How does Six Sigma compare with Lean Six Sigma?
Kermit S., VP, Lean Initiatives
Nowadays, the terms Six Sigma and Lean Six Sigma are synonmous. A proper Six Sigma deployment includes use of the Lean tools and methods. Six Sigma is the umbrella deployment strategy for implementing value-added improvement projects aligned with the business needs of the organization. These focused projects target Critical to Quality (CTQ), Critical to Schedule (CTS) and/or Critical to Cost (CTC) opportunities (i.e. key Lean Six Sigma metrics) within an organization. Six Sigma uses a variety of tools and methods, including statistical (classical (enumerative) statistics, statistical process control, designed experiments), problem solving and consensus building, and lean tools. A given project may not use all of the tools, yet most organizations find they need most of the tools at any given time. Lean provides essential methods to define value and waste to improve the responsiveness to customer needs. As such, the Lean methods provide a critical means of accomplishing the Six Sigma goals, and is thus essential in every Six Sigma project. Similarly, the Lean methods require the use of data, and statistics provide the necessary methods for data analysis. It is unfortunate that some Lean advocates, and some Lean Six Sigma programs, do not stress the critical importance of the statistical tools in their analysis, since this lack of rigor will prevent projects from realizing their full potential, as the statistical tools (specifically SPC) provide the evidence of sustained process improvement for any key metric.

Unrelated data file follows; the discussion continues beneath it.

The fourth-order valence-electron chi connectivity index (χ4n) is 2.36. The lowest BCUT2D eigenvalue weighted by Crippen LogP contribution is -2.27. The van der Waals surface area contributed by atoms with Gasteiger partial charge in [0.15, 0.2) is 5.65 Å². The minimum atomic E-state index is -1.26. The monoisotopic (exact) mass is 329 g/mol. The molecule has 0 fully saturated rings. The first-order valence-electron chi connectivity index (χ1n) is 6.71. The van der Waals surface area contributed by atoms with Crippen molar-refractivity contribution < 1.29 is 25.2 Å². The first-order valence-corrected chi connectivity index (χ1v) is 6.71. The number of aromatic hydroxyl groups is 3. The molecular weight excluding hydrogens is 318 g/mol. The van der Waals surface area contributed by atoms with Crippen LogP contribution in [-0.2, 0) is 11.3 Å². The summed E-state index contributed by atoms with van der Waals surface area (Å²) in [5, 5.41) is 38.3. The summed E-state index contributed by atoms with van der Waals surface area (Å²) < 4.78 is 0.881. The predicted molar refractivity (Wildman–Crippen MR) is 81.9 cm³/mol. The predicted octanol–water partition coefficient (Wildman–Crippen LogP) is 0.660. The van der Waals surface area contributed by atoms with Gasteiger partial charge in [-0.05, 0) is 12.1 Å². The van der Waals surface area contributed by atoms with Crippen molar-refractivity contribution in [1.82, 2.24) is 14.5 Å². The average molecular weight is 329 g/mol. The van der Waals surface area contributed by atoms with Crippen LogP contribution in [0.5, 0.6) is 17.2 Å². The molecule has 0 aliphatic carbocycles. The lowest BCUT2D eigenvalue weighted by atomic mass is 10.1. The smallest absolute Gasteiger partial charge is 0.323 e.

Learn more about the Lean Six Sigma principles and tools for process excellence in Six Sigma Demystified (2011, McGraw-Hill) by Paul Keller, in his online Lean Six Sigma DMAIC short course ($249), or his online Green Belt certification course ($499).